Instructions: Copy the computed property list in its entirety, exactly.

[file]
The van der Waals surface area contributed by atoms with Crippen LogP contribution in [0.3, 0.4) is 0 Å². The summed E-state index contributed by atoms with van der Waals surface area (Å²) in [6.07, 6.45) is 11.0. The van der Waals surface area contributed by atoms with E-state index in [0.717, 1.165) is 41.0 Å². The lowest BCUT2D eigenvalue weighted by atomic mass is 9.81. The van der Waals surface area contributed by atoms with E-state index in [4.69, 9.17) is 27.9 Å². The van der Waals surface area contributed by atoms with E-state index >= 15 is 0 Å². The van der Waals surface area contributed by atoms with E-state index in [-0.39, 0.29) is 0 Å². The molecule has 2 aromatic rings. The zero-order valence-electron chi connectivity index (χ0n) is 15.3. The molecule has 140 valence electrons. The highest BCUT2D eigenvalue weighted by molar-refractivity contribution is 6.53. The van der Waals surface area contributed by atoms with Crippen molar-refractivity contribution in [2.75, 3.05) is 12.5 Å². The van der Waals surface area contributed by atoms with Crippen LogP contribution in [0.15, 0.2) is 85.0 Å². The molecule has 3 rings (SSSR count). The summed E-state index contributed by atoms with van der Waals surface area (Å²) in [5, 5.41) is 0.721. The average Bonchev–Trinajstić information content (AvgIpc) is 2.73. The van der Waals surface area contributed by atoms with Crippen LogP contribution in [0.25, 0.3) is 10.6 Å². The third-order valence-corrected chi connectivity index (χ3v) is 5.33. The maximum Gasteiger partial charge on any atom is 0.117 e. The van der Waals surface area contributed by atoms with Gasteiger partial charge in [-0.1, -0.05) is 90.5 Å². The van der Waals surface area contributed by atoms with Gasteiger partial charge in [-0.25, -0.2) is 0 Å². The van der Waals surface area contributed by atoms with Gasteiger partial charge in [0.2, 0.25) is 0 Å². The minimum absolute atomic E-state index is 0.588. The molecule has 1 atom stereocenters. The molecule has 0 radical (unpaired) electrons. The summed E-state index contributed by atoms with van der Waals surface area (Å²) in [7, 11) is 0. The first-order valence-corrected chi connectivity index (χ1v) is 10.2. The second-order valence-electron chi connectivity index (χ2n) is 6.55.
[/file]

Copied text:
The van der Waals surface area contributed by atoms with Crippen LogP contribution in [0.3, 0.4) is 0 Å². The summed E-state index contributed by atoms with van der Waals surface area (Å²) in [6.07, 6.45) is 11.0. The van der Waals surface area contributed by atoms with E-state index in [0.717, 1.165) is 41.0 Å². The lowest BCUT2D eigenvalue weighted by atomic mass is 9.81. The van der Waals surface area contributed by atoms with E-state index in [4.69, 9.17) is 27.9 Å². The van der Waals surface area contributed by atoms with E-state index >= 15 is 0 Å². The van der Waals surface area contributed by atoms with E-state index in [-0.39, 0.29) is 0 Å². The molecule has 2 aromatic rings. The zero-order valence-electron chi connectivity index (χ0n) is 15.3. The molecule has 140 valence electrons. The highest BCUT2D eigenvalue weighted by molar-refractivity contribution is 6.53. The van der Waals surface area contributed by atoms with Crippen molar-refractivity contribution in [2.75, 3.05) is 12.5 Å². The van der Waals surface area contributed by atoms with Crippen LogP contribution in [0.15, 0.2) is 85.0 Å². The molecule has 3 rings (SSSR count). The summed E-state index contributed by atoms with van der Waals surface area (Å²) in [5, 5.41) is 0.721. The average Bonchev–Trinajstić information content (AvgIpc) is 2.73. The van der Waals surface area contributed by atoms with Crippen LogP contribution in [0.25, 0.3) is 10.6 Å². The third-order valence-corrected chi connectivity index (χ3v) is 5.33. The maximum Gasteiger partial charge on any atom is 0.117 e. The van der Waals surface area contributed by atoms with Gasteiger partial charge in [-0.1, -0.05) is 90.5 Å². The van der Waals surface area contributed by atoms with Gasteiger partial charge in [-0.25, -0.2) is 0 Å². The van der Waals surface area contributed by atoms with Gasteiger partial charge in [0.2, 0.25) is 0 Å². The minimum absolute atomic E-state index is 0.588. The molecule has 1 atom stereocenters. The molecule has 0 radical (unpaired) electrons. The summed E-state index contributed by atoms with van der Waals surface area (Å²) in [7, 11) is 0. The first-order valence-corrected chi connectivity index (χ1v) is 10.2. The second-order valence-electron chi connectivity index (χ2n) is 6.55.